“I met my husband, David James, and talk about a wonderful man,” James said while beaming. “He’s now officially Liza’s father and a grandfather of five. Prior to meeting him, Liza and I both needed some sort of stress relief and one day I came across an article I’d cut out about the father-son Team Hoyt. I’d actually qualified to run the Boston Marathon before the accident and at that time, I’d cut it out because I’d found it so inspiring. One day some years after that, I came across the scrapbook I’d put that article in and it touched me again a lot. I got in touch with Mr. Hoyt about what type of equipment I would need to push Liza in and he responded immediately and since then, Liza and I have done many 5K events and half-marathons and marathons, and it’s been great. After some time I expressed to David a wild idea I had to participate in a triathlon with Liza, and he smiled and said ‘Let’s go for it.’ There’s an incredible non-profit entity in California that has a yearly triathlon for people of all ages and all disabilities, and that became our goal. So we participated in what ended up being just shy of half the distance of an Iron Man triathlon. Liza’s happiness was so overwhelming and she loved going every mile and was so great with everything and everyone.”

James and Liza participated in many subsequent events including in Raleigh, N.C. and Boulder, Colo., both of which James said were phenomenal. 

“It really ended up becoming a domino effect,” James said. “We ended up proving to the Iron Man entity our equipment and enthusiasm and safety were all up to snuff and we were authorized to participate in Iron Man Wisconsin, which includes a 2.4-mile swim, a 112-mile bike ride and then a 26.2-mile marathon, making for more than 140 miles total, and Liza loved every mile. Our first Iron Man took 16 and a half hours, and the cutoff time is 17 hours. Liza’s happiness at the finish line was just undeniable. Then at one point Lester Holt and his crew learned about Team Liza and they reached out to us to produce a story and we were honored to work with them on it and were there at the finish line at Iron Man Wisconsin and saw every bit of Liza’s reaction.”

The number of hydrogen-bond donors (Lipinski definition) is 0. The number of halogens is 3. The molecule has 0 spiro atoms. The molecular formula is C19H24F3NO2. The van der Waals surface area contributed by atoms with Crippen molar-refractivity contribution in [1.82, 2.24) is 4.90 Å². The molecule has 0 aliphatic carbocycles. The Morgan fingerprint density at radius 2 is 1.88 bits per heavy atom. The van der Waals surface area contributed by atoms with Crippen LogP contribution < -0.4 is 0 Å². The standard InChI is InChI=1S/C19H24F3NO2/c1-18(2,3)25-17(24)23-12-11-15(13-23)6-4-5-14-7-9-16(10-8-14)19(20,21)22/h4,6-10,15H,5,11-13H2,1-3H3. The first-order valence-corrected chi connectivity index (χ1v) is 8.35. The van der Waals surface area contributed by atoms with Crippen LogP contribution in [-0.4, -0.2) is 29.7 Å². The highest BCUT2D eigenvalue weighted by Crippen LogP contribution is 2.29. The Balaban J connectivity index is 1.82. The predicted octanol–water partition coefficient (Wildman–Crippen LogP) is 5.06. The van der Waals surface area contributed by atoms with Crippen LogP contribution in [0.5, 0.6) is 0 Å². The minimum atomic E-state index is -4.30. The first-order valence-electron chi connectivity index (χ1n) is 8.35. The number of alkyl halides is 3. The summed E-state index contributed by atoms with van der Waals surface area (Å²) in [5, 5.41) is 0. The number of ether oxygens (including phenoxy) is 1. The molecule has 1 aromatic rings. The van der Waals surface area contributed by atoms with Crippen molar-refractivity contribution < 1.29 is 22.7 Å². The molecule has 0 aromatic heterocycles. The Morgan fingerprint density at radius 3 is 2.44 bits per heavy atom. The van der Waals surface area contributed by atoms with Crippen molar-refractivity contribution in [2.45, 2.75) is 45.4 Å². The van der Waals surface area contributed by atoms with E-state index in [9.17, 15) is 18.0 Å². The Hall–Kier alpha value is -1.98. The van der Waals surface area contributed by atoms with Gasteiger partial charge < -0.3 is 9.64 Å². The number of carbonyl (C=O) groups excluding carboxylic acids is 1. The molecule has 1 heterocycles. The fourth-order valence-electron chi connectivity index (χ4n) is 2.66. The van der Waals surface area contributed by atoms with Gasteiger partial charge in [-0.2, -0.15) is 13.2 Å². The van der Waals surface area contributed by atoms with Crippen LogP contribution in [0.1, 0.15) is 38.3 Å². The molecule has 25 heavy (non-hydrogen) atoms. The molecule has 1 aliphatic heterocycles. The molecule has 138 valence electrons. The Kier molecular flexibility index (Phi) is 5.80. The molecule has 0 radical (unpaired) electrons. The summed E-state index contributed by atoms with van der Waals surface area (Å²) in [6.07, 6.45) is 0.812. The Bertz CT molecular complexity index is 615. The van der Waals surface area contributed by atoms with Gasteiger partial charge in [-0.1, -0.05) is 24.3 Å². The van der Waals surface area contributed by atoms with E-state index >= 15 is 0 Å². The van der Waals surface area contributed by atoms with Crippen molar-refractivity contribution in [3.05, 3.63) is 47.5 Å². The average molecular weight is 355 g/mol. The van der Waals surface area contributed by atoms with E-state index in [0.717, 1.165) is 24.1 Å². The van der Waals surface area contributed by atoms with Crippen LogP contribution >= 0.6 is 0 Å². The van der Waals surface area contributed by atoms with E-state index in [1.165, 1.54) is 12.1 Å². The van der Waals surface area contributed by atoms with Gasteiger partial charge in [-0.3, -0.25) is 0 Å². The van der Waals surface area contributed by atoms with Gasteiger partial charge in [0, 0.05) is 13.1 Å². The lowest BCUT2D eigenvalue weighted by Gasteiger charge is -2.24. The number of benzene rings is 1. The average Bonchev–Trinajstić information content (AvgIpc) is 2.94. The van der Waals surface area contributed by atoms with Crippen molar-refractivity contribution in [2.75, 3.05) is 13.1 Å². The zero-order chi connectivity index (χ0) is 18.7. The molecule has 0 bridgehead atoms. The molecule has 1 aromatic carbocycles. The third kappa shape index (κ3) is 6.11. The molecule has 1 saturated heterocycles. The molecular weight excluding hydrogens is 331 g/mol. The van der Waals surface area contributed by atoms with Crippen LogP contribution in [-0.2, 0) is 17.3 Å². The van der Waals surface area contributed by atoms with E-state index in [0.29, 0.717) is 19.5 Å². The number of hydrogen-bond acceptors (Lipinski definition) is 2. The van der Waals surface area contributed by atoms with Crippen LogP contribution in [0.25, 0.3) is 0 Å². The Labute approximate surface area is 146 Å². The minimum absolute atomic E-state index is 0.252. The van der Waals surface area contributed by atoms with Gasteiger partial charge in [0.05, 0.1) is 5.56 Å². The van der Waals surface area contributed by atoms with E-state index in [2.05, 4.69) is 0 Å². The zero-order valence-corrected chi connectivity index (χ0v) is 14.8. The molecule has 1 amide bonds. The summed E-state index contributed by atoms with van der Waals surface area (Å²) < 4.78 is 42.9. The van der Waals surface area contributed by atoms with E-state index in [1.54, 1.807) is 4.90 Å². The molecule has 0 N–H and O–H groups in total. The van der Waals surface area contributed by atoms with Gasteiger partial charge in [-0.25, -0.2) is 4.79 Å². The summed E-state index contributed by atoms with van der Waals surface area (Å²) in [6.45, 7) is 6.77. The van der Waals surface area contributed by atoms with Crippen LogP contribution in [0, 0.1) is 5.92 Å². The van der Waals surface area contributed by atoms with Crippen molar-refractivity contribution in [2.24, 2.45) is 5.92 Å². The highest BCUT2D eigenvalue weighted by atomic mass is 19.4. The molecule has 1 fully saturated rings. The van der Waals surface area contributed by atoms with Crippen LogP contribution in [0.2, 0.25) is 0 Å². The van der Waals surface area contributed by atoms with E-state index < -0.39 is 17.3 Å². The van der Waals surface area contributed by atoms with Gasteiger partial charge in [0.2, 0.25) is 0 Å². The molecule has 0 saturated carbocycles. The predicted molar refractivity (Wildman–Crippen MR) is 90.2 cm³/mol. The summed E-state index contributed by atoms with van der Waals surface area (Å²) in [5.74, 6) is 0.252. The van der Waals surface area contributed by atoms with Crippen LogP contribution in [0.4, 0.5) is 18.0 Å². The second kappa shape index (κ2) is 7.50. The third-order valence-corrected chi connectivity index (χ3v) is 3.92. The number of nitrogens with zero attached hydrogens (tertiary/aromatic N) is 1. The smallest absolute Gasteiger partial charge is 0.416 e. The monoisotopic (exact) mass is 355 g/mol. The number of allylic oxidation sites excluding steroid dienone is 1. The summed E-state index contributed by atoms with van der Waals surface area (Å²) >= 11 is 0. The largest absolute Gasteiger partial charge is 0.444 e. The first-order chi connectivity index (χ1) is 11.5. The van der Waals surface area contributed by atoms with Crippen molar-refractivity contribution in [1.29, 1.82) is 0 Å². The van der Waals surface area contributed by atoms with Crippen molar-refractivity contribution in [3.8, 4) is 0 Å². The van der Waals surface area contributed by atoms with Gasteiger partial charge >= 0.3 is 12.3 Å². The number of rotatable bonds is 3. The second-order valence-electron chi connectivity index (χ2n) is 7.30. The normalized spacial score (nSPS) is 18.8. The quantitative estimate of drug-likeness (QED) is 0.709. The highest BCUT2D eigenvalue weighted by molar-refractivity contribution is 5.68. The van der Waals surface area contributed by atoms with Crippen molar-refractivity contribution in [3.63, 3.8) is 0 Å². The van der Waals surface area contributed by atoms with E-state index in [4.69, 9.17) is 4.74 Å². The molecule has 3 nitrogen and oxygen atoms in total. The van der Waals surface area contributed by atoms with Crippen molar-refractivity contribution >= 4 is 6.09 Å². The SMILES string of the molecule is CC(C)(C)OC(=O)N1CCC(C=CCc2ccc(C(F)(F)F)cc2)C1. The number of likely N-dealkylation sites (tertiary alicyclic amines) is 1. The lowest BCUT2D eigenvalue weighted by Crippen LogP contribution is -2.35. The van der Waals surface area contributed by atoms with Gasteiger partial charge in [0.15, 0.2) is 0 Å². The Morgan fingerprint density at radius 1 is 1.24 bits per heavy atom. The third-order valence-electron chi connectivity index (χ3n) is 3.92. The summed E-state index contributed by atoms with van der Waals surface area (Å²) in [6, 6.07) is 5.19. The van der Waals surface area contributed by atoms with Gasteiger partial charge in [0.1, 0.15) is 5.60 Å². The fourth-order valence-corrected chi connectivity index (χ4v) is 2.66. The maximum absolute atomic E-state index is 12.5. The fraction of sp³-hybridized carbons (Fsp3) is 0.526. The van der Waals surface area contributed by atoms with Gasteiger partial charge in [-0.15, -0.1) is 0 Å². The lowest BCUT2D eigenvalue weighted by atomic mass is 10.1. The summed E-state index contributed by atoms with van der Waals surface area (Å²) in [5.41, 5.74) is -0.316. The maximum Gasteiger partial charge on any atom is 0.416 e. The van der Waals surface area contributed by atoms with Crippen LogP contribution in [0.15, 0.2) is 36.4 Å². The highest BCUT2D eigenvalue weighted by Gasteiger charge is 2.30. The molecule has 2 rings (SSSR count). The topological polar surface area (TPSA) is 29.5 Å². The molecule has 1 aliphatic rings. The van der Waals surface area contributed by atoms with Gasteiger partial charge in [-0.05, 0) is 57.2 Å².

Overall, James said, her experience has been an amazing journey. James added Liza will be participating in the Iron Man Hawaii event in October, for which James said she is very ready.   

“Since my own diagnosis and then the horror of the car accident and Liza’s injury, I’ve really developed deep in my heart the idea of letting go of the negatives,” James said. “Push them away and lock them up. There are no negatives that can control us or our minds or hearts. No negatives can control our choices if we can commit to a positive way of thinking. The positives can be such small things like a flower blooming in the sidewalk or the green light coming exactly when you need it to. There are so many tiny positives throughout each and every day, and the key is to push away and block the negatives. That has helped give me and my family a great sense of thankfulness and a strong belief that everything happens for a reason. There was a reason I cut out that Team Hoyt article and a reason for everything else that has happened since then. I believe we can all go foward with a positive outlook and positive thoughts and we can all help touch others.”